My small granddaughter is currently very upset because she is being teased for being the only child in her class who still believes in Father Christmas, and it set me thinking about the fine line in the lives of children between truth and fiction.
Obviously Father Christmas is a myth that we (or some of us) feed to our children; it comes from adults. But the imaginary world of children is far more complex. Most children seem to be born with fertile imaginations ("you be Robin. I'll be Batman"), just as they are born with the ability to pick up languages, and these gifts seem to be lost as time goes by. The small child often lives and plays within his imagination; but how real to him are the cars and dolls he plays with? How much does he really believe in them? One of my sons, in common with many children, had imginary friends; lots of them. They peopled his life, and woe betide anyone who ignored them. If you closed the door before they had time to get in behind him, he was distressed. If you sat on them, he was outraged. Yet how real were they to him? How much genuine substance did they have in his mind, and how far were they from (my) perceived reality? Occasionally he actually was the imaginary friend. I remember the following exchange when he was about three:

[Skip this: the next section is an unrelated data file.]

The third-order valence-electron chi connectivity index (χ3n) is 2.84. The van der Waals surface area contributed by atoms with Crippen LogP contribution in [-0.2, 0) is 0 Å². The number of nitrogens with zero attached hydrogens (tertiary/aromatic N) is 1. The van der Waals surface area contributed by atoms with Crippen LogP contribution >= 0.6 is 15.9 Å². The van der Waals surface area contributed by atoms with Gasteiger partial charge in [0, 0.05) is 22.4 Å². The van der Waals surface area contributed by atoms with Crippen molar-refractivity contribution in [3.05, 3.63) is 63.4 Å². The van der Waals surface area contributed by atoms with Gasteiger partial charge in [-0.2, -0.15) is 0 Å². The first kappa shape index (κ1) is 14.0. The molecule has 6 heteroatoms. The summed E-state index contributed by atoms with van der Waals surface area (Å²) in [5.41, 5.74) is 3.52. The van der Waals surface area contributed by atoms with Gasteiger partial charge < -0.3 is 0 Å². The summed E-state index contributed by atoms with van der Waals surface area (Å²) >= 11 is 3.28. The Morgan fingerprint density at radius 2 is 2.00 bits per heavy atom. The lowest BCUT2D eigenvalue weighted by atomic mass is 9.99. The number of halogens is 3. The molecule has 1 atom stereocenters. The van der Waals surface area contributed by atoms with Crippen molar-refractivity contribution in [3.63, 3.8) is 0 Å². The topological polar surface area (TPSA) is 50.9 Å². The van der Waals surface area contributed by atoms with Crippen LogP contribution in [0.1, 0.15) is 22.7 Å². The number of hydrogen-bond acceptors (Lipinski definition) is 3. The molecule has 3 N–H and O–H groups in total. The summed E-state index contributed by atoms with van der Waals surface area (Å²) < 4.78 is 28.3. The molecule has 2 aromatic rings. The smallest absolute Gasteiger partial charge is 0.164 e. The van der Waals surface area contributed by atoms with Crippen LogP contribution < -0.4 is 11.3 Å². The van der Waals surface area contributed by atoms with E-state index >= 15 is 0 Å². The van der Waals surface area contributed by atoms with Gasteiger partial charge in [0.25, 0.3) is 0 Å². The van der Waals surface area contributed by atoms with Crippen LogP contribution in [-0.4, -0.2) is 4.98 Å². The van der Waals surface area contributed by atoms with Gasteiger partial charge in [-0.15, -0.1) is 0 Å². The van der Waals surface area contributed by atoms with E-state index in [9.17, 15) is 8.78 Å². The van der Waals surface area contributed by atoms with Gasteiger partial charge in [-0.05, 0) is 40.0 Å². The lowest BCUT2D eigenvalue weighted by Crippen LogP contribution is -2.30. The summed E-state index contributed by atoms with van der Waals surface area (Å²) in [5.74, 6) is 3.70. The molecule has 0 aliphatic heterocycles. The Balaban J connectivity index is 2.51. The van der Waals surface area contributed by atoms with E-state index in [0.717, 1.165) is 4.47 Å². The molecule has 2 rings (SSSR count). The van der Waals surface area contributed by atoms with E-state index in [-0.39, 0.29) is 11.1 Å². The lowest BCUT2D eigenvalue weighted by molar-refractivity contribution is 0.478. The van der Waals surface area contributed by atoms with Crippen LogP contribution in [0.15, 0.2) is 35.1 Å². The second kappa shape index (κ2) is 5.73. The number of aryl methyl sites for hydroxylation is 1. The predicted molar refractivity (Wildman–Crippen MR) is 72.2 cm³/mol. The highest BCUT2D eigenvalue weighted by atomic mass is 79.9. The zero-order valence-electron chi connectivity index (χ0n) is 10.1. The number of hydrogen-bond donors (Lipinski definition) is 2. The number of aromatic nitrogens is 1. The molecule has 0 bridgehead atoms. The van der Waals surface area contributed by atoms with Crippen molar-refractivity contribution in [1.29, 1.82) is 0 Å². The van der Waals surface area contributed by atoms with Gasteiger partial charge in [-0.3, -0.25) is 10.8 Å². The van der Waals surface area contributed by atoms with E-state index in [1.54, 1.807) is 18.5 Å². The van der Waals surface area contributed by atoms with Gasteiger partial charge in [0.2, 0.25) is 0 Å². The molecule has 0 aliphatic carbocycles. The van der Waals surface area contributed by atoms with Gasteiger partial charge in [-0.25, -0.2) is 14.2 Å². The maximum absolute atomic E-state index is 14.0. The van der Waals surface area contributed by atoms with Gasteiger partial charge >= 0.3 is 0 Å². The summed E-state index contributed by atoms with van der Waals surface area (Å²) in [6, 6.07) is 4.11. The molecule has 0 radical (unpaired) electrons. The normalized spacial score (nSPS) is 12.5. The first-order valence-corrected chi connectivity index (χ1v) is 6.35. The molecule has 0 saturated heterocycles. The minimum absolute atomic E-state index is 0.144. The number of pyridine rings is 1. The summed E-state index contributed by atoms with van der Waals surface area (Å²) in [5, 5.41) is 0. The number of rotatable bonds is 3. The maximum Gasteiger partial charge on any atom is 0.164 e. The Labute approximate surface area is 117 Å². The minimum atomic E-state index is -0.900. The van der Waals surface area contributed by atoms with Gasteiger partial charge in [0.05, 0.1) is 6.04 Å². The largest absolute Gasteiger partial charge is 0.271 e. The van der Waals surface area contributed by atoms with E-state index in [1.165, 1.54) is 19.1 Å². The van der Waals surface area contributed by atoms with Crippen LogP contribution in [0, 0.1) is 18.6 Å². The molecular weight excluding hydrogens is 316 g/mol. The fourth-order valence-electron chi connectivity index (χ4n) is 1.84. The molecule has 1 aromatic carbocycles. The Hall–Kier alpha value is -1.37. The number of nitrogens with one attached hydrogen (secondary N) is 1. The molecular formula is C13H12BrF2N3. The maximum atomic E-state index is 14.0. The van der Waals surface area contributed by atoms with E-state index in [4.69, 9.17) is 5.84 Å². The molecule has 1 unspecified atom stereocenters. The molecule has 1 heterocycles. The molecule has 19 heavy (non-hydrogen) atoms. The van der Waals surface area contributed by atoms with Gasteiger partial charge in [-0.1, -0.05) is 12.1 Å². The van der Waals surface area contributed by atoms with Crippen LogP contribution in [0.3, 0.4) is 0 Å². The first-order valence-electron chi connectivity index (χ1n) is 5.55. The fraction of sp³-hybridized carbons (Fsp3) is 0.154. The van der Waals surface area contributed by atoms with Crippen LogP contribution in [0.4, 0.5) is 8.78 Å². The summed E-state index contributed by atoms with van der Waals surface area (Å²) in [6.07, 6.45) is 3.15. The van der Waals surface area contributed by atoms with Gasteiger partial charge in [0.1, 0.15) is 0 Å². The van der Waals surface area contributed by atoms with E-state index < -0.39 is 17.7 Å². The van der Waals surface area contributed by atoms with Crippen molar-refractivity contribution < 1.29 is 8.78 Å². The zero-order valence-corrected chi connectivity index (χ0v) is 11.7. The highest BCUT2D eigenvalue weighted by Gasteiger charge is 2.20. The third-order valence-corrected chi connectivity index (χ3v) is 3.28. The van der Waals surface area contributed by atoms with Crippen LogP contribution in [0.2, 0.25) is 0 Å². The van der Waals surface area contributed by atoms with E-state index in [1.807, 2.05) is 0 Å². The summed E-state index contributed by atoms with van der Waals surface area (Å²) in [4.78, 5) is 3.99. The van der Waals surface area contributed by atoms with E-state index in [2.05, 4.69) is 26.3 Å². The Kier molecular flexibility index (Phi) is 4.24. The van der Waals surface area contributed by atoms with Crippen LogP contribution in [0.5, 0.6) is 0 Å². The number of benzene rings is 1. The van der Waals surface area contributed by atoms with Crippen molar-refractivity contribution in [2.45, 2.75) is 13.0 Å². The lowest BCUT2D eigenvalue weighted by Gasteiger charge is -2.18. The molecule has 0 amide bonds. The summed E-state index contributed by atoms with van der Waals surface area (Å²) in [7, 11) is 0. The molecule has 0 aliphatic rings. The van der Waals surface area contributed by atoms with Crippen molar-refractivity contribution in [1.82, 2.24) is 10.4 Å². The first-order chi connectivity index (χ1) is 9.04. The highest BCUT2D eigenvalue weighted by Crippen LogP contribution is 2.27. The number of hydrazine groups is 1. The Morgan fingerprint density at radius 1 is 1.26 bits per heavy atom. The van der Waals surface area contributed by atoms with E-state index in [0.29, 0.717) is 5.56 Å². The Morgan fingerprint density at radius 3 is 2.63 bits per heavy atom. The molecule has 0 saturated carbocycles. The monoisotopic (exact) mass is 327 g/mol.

Me: 'Come on, Joe. It's time for your rest.'
Joe: I'm not Joe. I'm Bob.' (Bob was one of his favourites).
Me: 'Bob, it's time for your rest.'
Joe (indignant): 'I'm not sleeping Joe's bed!'
(I might add that the grown-up Joe appears to have little imagination, and probably couldn't write a story to save his life).
Which brings me to my point. I really believe that we all are born with imaginations and the ability to tell stories. Good, realistic stories. Some of us continue, while others fall by the wayside. It seems such a terrible shame. At what point is the childish imagination stamped out, and how does it happen? And why?